Of course, this could also work the other way around. What would happen if I were in an armored vehicle, and a VR headset eliminated the need for glass windows? Or if a pilot could look down and see the ground beneath the aircraft? There’s a lot of applications for VR/AR outside of gaming that we’re only just beginning to explore.
On a personal level, I’m not really bothered about that aspect, although I acknowledge that’s a hurdle for developers. I think it would be a good tool for racing games especially.
I wrote a bit about my experience with the HTC Vive here.
The quick version is that you get a room-sized space to move around in, but the world looks larger than that. If you get near the physical walls, then virtual walls pop up to show that you can’t go any farther. If you want to move to another area of the world, you point your controller to that area and teleport the entire room–it fades to black, and then fades in at the new area.
For motion sickness reasons, it’s important to never have motion in the virtual world that is different from your motion in the physical world. That’s why they teleport instead of sliding your room area to someplace new (or using a joystick to navigate your character around).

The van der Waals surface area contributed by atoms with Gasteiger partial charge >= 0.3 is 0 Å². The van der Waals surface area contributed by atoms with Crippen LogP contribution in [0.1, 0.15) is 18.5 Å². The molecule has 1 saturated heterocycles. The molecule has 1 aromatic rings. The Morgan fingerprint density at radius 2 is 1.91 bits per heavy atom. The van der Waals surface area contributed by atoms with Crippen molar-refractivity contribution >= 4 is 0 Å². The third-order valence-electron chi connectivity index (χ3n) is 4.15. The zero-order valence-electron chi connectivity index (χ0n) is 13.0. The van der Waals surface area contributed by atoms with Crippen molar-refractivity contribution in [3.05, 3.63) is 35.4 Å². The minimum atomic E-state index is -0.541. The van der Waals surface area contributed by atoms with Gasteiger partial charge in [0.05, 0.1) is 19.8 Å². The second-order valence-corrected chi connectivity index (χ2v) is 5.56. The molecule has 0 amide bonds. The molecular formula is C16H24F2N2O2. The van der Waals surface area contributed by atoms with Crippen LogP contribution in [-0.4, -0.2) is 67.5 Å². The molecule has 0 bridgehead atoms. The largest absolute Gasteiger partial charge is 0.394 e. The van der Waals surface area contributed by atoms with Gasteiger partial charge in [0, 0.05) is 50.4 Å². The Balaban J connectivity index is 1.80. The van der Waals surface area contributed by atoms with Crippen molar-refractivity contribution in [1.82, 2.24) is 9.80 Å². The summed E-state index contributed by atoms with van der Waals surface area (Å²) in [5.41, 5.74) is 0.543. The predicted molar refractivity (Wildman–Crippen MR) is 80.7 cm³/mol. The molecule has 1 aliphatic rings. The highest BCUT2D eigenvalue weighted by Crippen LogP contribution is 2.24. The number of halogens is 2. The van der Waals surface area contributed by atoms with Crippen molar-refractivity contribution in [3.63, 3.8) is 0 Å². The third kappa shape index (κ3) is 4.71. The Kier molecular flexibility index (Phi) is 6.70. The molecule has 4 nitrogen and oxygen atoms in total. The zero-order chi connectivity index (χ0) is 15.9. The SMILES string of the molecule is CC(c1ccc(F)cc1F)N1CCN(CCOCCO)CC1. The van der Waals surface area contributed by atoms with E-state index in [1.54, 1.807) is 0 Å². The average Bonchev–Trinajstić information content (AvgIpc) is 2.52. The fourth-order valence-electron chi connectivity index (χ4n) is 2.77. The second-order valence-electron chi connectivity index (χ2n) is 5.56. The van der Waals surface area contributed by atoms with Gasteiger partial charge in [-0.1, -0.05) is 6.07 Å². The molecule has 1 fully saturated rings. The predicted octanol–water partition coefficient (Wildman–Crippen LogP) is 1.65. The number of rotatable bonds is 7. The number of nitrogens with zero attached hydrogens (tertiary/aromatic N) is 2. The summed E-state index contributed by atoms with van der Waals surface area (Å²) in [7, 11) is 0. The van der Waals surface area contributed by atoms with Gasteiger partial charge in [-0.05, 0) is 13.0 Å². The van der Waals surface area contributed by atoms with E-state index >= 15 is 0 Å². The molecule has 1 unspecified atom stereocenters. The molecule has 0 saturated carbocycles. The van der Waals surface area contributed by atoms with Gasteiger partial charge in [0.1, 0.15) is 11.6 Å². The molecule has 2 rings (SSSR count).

That HTC Vive looks bulky, for me a console is only as good as the games for it, s#is for example, GTA V on HTC Vive or will be?
Personally, I feel this is just a small step towards everyday AR (Augmented Reality). Games are a good use case for VR, but it’s just too restrictive for everyday tasks on the computer. I suppose using VR would be good for surgery or similar medical procedures, but I think AR would be just fine for these tasks.
I don’t know that it’ll ever be possible to do stuff with contacts like many Science Fiction stories portray, but I suspect at some point they’ll be light enough and stylish enough that a good majority of people will want to use some form of AR.
I recently used a Samsung VR doing an architectural/marketing environment, a big hotel lobby type of simulation. I sat myself in a spinny office chair, and used the hardware mouse function for lateral movement. It was easy to explore the whole space without ever taking a physical step (though twirling and grinning in the office chair like an idiot).